Disaster surge planning in Australia: measuring the immeasurable

Andrew G Robertson and David M Cooper
Med J Aust 2007; 186 (8): . || doi: 10.5694/j.1326-5377.2007.tb00969.x
Published online: 16 April 2007

A call for better data and focused research

Surge capacity has been defined as the “health care system’s ability to manage a sudden or rapidly progressive influx of patients within the currently available resources at a given point in time”.1 This term entered the disaster medicine lexicon after “9/11” 2001, and has become a key feature of health disaster planning since the severe acute respiratory syndrome (SARS) outbreaks, the rising threat of pandemic influenza, and the Madrid and London bombings in 2004 and 2005.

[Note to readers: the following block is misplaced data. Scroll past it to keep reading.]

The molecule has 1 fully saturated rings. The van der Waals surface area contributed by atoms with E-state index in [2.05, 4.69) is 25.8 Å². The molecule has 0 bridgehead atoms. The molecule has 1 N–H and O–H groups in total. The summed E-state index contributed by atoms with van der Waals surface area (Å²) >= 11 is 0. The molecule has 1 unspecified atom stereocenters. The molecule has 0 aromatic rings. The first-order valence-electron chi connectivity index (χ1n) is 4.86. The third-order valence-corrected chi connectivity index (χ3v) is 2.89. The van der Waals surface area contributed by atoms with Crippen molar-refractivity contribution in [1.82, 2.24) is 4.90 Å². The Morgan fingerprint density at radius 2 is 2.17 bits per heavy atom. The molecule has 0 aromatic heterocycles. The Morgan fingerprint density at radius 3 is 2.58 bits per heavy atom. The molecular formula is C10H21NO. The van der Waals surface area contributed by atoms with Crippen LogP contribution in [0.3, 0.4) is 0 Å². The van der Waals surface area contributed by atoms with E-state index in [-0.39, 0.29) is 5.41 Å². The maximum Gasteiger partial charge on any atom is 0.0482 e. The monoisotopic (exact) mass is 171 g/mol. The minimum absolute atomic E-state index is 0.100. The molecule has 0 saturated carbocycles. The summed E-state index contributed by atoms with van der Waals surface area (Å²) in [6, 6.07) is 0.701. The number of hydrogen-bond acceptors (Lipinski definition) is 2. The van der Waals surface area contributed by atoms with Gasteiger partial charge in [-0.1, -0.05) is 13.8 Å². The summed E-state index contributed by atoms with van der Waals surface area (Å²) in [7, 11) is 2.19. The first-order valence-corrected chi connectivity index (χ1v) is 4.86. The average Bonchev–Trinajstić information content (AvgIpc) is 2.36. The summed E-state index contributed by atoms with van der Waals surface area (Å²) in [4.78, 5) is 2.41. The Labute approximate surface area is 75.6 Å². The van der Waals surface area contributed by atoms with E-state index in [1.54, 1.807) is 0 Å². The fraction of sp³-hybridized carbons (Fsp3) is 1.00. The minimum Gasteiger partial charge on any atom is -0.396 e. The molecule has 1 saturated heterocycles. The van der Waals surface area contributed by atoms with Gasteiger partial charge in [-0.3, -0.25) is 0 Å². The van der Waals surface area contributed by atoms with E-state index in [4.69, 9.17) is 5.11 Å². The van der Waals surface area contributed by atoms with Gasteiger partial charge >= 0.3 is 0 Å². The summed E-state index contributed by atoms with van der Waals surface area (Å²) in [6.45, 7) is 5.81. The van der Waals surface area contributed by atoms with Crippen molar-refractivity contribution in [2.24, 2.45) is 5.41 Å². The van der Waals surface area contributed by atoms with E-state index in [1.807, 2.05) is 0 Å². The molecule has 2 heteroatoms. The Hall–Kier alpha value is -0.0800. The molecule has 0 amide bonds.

• Andrew G Robertson1
  • David M Cooper2

  • 1 Health Protection Group, Department of Health, Perth, WA.
  • 2 Menzies School of Health Research, Charles Darwin University, and National Critical Care and Trauma Response Centre, Royal Darwin Hospital, Darwin, NT.


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